Likewise for staff cost. Staff cost is very hard to estimate as well, and even looking at existing companies won't help: they'll all have different needs and will staff accordingly. A company using Linux might need much more staff to run their servers than another company using Windows... at first glance. But perhaps the first company is in a business where downtime stop everything, and has plenty of expensive experts to quickly cope with any calamity. The second company might figure that a system availability of 85% is fine, since people can get on for a day or two without server access.

    Most TCO figures by themselves are meaningless since many of the parameters are business-specific. You may find that in a particular business, Windows is a cheaper and better solution than Linux, and in other businesses it will be the other way around. Lastly... when a OS vendor starts waving such figures at you, I suggest the Dogbert approach: wave your paw back at them and say "bah".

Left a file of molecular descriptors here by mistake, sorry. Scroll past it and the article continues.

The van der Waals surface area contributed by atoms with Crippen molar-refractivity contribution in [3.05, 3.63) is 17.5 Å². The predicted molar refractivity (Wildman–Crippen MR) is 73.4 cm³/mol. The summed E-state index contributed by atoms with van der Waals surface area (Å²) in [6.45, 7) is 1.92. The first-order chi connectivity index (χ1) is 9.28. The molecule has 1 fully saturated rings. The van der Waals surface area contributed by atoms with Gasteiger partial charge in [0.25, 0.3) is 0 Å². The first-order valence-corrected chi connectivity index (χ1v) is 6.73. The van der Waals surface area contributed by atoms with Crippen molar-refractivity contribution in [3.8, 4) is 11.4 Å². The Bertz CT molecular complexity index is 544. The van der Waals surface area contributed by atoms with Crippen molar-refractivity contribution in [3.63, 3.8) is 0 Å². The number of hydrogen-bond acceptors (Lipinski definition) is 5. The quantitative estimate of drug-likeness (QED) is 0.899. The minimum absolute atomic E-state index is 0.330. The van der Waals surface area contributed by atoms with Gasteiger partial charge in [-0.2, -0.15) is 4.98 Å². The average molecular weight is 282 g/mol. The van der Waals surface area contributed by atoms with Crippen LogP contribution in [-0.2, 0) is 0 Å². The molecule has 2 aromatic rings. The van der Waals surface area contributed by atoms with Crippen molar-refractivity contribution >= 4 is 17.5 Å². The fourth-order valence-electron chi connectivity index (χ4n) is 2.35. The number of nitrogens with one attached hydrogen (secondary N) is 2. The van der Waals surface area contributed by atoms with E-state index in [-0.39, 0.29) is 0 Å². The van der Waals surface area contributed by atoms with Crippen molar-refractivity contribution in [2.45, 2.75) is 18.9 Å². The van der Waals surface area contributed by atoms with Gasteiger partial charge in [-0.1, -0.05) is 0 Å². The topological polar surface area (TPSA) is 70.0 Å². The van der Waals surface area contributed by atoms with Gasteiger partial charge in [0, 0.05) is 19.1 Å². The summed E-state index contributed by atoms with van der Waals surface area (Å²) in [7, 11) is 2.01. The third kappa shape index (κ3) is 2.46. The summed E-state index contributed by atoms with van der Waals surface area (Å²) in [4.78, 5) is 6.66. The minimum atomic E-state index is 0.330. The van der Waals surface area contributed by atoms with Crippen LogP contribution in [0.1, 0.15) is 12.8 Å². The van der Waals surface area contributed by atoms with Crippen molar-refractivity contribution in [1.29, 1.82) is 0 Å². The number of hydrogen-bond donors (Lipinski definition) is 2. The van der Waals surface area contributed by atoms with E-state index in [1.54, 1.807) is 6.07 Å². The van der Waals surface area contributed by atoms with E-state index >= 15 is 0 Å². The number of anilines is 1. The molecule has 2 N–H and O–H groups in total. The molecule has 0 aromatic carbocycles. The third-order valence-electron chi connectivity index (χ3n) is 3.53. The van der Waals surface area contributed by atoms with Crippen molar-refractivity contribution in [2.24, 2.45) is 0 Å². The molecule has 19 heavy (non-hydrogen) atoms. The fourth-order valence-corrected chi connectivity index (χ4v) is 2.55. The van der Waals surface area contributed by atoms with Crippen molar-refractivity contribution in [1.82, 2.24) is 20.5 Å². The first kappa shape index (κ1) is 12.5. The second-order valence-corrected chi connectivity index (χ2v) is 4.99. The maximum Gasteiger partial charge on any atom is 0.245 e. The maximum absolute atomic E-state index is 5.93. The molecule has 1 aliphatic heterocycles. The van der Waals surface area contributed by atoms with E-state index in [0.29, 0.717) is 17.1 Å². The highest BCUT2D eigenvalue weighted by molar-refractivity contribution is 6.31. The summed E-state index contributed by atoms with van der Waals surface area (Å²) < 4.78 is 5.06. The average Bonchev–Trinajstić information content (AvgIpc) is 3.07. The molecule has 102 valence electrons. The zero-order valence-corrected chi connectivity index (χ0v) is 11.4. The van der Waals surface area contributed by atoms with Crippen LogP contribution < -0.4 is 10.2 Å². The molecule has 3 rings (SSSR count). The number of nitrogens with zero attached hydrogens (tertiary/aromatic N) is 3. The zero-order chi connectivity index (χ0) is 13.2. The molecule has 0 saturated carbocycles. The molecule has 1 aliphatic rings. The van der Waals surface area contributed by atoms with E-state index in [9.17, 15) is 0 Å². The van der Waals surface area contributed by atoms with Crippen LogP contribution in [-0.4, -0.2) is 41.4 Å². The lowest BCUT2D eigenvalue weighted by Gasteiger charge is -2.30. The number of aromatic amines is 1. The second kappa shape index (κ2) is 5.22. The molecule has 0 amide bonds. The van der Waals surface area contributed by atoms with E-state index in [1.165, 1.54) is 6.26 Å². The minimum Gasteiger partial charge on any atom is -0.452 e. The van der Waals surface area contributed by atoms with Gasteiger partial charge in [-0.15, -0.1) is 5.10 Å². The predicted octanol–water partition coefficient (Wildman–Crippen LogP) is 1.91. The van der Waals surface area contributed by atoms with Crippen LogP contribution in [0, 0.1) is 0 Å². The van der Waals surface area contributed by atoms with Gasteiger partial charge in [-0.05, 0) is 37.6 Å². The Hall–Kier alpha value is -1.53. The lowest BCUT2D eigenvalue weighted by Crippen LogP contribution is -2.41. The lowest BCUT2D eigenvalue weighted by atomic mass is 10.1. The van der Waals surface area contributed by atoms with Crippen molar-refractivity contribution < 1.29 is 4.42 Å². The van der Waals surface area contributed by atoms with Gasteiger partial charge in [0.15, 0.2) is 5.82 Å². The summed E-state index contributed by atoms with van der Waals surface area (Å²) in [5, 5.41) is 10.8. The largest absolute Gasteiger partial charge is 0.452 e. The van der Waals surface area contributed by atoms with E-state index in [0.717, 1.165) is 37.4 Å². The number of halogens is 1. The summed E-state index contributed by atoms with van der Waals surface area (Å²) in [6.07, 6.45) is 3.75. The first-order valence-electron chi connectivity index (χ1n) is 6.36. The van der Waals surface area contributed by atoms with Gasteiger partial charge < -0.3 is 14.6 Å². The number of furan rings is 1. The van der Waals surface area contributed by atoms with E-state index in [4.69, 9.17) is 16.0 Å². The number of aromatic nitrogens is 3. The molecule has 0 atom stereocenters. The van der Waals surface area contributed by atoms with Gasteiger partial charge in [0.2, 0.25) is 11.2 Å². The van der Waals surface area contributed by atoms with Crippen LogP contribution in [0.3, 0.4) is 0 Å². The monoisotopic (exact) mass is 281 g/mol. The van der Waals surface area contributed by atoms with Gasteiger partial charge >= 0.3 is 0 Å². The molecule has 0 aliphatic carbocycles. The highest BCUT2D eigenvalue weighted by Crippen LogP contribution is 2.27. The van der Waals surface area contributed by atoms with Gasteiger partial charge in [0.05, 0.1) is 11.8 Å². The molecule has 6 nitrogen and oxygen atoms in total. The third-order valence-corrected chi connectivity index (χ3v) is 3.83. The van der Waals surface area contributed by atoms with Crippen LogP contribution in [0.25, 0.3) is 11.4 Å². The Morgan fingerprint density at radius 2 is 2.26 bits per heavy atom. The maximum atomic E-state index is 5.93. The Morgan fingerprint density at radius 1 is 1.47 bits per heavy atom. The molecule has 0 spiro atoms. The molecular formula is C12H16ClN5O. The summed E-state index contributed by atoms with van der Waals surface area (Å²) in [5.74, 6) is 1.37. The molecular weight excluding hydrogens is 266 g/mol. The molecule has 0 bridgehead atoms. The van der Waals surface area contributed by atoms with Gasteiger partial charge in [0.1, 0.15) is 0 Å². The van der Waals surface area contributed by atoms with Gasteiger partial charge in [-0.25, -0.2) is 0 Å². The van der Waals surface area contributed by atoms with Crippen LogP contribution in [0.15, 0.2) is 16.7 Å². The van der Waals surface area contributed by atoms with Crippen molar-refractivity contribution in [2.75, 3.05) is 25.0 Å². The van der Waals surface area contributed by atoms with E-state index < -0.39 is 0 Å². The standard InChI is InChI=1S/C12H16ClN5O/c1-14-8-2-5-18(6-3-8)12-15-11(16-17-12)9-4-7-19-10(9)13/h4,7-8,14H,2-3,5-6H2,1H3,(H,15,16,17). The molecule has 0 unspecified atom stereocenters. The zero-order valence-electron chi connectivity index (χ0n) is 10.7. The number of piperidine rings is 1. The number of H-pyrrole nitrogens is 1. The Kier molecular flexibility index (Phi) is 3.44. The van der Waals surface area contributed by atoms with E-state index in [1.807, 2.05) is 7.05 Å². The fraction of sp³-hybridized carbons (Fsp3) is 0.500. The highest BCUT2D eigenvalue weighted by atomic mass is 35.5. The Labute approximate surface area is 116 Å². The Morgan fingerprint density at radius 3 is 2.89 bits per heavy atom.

• Re:Well duh (Score:2, Insightful)

    by dwaggie (106338) on Tuesday December 03, 2002 @10:48AM (#4801195)
    Er, yeah, they could. I know a guy who can park in a spot just big enough for his car, with hardly a hand's width between his bumpers on either side.

    At any rate, the point is moot. Linux is harder, OUT OF THE BOX, than Windows to set up a total network solution. That's just the way it is. It takes more effort, and the people who do it will be paid more for their knowledge to get it done right, to setup a Linux network.
  • by aphor (99965) on Tuesday December 03, 2002 @10:50AM (#4801216) Journal

    The problem with normalizing the servers is that your non-technical businesspeople are retarded from learning the interdependencies of the systems and the business. The costs, risks, and benefits of any system directly emanate from the impact they have on the operation of the business. Your MBA doesn't really know *any* details about the operation of either the business or the systems or the people that execute those details.

    This kind of reporting is just upper-executive grandstanding, trying to reinforce the justification for their astronomical salaries. Look at the numbers. They are designed specifically to make it seem like the proponents of such work are making decisions with consequences that dwarf their salaries. The inferences are drawn from overgeneralized facts, and the conclusions ignore the significance of overlooked factors.

    If you do not see the scientific explanation of "how to repeat this study in your situation" it is BULLSHIT!. YMMV: here, it holds just as true as anywhere else! Now what are we paying these jokers for?

  • Re:Well duh (Score:5, Insightful)